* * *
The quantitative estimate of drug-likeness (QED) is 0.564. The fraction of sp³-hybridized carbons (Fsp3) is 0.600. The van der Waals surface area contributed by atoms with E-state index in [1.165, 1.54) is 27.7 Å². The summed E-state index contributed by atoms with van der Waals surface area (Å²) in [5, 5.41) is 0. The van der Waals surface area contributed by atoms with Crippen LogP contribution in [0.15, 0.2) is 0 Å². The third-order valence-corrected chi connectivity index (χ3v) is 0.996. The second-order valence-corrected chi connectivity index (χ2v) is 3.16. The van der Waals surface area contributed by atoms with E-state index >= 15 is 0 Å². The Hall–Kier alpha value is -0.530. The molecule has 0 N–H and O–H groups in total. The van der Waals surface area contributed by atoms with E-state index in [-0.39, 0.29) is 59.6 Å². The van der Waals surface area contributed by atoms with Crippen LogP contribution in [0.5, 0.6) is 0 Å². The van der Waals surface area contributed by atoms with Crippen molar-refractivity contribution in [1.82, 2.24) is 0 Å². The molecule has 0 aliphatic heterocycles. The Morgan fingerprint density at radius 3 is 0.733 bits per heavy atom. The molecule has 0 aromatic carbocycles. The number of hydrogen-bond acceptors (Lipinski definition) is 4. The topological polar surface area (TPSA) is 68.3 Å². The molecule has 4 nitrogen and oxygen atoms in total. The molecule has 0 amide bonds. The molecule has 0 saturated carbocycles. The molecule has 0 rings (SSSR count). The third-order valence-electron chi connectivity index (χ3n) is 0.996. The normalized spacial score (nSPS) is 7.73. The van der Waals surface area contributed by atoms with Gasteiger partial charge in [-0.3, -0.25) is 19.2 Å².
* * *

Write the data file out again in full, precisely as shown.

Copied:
The quantitative estimate of drug-likeness (QED) is 0.564. The fraction of sp³-hybridized carbons (Fsp3) is 0.600. The van der Waals surface area contributed by atoms with E-state index in [1.165, 1.54) is 27.7 Å². The summed E-state index contributed by atoms with van der Waals surface area (Å²) in [5, 5.41) is 0. The van der Waals surface area contributed by atoms with Crippen LogP contribution in [0.15, 0.2) is 0 Å². The third-order valence-corrected chi connectivity index (χ3v) is 0.996. The second-order valence-corrected chi connectivity index (χ2v) is 3.16. The van der Waals surface area contributed by atoms with E-state index >= 15 is 0 Å². The Hall–Kier alpha value is -0.530. The molecule has 0 N–H and O–H groups in total. The van der Waals surface area contributed by atoms with E-state index in [-0.39, 0.29) is 59.6 Å². The van der Waals surface area contributed by atoms with Crippen LogP contribution in [0.5, 0.6) is 0 Å². The van der Waals surface area contributed by atoms with Crippen molar-refractivity contribution in [1.82, 2.24) is 0 Å². The molecule has 0 aliphatic heterocycles. The Morgan fingerprint density at radius 3 is 0.733 bits per heavy atom. The molecule has 0 aromatic carbocycles. The number of hydrogen-bond acceptors (Lipinski definition) is 4. The topological polar surface area (TPSA) is 68.3 Å². The molecule has 4 nitrogen and oxygen atoms in total. The molecule has 0 amide bonds. The molecule has 0 saturated carbocycles. The molecule has 0 rings (SSSR count). The third-order valence-electron chi connectivity index (χ3n) is 0.996. The normalized spacial score (nSPS) is 7.73. The van der Waals surface area contributed by atoms with Gasteiger partial charge in [-0.3, -0.25) is 19.2 Å².